You know, he loved the "Mad Dog" Mattis nickname. He likes that ethic of the military, which is not unique among presidents but he's particularly drawn to it. So I think that's part one. Remember he's come a long way since I know more than the general. That famous quote. I think he does tend to defer a little bit, number one.
Number two, I do think what you're seeing here, Syria, Afghanistan, and now statements about North Korea from Pence in some way it feels as though there's a new sheriff in town doctrine.
You know, the Trump doctrine to me is very ill formed at this point, but it's sort of, it's a tonal thing in many ways. It's -- on Afghanistan they didn't do enough, on Syria not enough. North Korea it's still a problem.
We're not going to let that be a problem. We're not going to be in the soft power. We're going to be in the hard power and tough statements and tough actions if those statements aren't respected. So I think you're seeing a little coalescing there.
HARLOW: Chris, Gordon, Dana, thank you all very much. Dana is going to be back with us very shortly to take us inside what it was really like for her as a journalist to be there in the DMZ with the vice president, pretty remarkable. Stick around for that.
Coming up directly after this, no more strategic patience. Do Vice President Pence's comments mean the U.S. will take more decisive action next time Pyongyang launches another missile test? We'll ask Republican Congressman Adam Kinzinger how the U.S. should respond. That's ahead.
CUOMO: Vice President Mike Pence warning North Korea not to test the United States strength or President Trump just moments after he visited the DMZ. Joining us now is Republican Congressman Adam Kinzinger, the deputy Republican Whip and a member of the Foreign Affairs Committee. It's good to see you, sir.
REP. ADAM KINZINGER (R), ILLINOIS: You too, Chris. Thanks. Good morning.
CUOMO: So talking tough. Americans like it. Works well especially domestically, but it is a very different game as you know all too well once you go abroad. This apparent brinksmanship, do you think that's what we are seeing that the White House is testing the idea of the threat of force to try to change the dynamic of North Korea?
KINZINGER: I think the White House is doing in this case what needs to be done, which is, look, the diplomatic instrument of power is best and most effective when backed up with the military instrument of power. So basically in an adversarial relationship, if you say the North Korea or China or to whoever and say, we are willing to use military force and I guarantee you we will prevent.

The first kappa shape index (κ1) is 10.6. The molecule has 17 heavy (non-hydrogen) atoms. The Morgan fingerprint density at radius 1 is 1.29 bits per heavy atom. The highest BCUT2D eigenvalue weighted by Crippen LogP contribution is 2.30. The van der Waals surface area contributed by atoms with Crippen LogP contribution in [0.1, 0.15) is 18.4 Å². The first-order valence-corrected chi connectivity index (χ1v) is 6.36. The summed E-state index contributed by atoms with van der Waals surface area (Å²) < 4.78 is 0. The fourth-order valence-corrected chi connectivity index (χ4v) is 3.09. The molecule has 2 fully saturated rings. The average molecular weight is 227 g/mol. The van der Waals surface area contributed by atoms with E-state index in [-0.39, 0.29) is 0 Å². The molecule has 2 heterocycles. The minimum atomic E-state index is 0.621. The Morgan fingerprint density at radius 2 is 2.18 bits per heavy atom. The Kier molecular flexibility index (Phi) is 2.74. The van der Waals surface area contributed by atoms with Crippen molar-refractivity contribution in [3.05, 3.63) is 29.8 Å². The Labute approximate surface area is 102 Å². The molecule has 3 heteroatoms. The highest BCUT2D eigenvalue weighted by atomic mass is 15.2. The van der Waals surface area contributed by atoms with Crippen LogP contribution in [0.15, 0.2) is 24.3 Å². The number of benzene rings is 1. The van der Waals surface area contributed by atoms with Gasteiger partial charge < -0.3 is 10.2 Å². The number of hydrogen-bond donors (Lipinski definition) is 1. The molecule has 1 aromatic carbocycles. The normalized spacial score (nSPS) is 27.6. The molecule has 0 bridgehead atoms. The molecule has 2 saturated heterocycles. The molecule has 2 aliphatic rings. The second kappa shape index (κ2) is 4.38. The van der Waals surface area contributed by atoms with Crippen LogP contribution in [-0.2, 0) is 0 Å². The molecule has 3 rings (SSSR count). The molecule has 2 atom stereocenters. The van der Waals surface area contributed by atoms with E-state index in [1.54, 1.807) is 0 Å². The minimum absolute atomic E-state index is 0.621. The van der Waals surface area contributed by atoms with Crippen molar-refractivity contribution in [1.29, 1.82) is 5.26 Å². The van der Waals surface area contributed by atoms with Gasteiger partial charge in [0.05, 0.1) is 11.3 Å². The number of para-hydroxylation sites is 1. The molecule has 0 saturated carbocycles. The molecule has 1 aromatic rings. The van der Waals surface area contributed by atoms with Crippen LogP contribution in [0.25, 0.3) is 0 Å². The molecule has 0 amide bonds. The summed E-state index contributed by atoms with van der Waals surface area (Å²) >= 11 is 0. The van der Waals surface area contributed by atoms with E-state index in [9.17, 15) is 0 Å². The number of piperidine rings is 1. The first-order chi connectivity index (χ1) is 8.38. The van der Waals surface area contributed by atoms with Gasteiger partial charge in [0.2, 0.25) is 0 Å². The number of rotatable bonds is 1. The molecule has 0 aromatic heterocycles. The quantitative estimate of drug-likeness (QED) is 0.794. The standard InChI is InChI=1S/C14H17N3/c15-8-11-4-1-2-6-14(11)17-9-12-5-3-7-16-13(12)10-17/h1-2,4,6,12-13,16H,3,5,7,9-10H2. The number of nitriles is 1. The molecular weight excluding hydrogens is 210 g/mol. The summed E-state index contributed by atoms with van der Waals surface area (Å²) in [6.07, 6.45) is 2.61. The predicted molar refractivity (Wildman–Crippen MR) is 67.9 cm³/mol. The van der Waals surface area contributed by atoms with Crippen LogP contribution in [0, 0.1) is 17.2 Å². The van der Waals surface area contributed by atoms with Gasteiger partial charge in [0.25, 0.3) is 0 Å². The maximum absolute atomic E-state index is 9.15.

We have the ability to prevent you from marrying you existing nuclear missiles or your nuclear warheads to a missile that can reach the United States. We're promising that you won't be able to do that and we're giving that credible threat now let's find diplomacy as a way to do this, as a way to get out of this without military confrontation.
I think that's what you're seeing in this administration and it's like when you look at what happened in Syria, the president, President Obama and Secretary Kerry in a very good heart wanted to negotiate a solution to Syria, but when all of a sudden done, they did not back that with a credible threat of force.
And so therefore you saw Assad and Russia never compelled to really get a peaceful negotiation (inaudible).
CUOMO: Well, two points, right, Congressman? First, 2013 was very different in 2017 in terms of the American and Congress' appetite for force, right? Obama drew the red line, right or wrong, pretty clearly crossed in most people's observational notion.
And then he goes to Congress, he says, you have to weigh in, the congressmen didn't want any part of it. The American people didn't any want any part of it so it wasn't as simple as just being weak about it.
We'll see what difference this bombing makes in Syria, but the idea of, hey, we want to do this diplomatically, but you know, U.S. is no joke when it comes to military might. That's always been the position, but this seems to be more aggressive and is there a risk that comes with that aggression?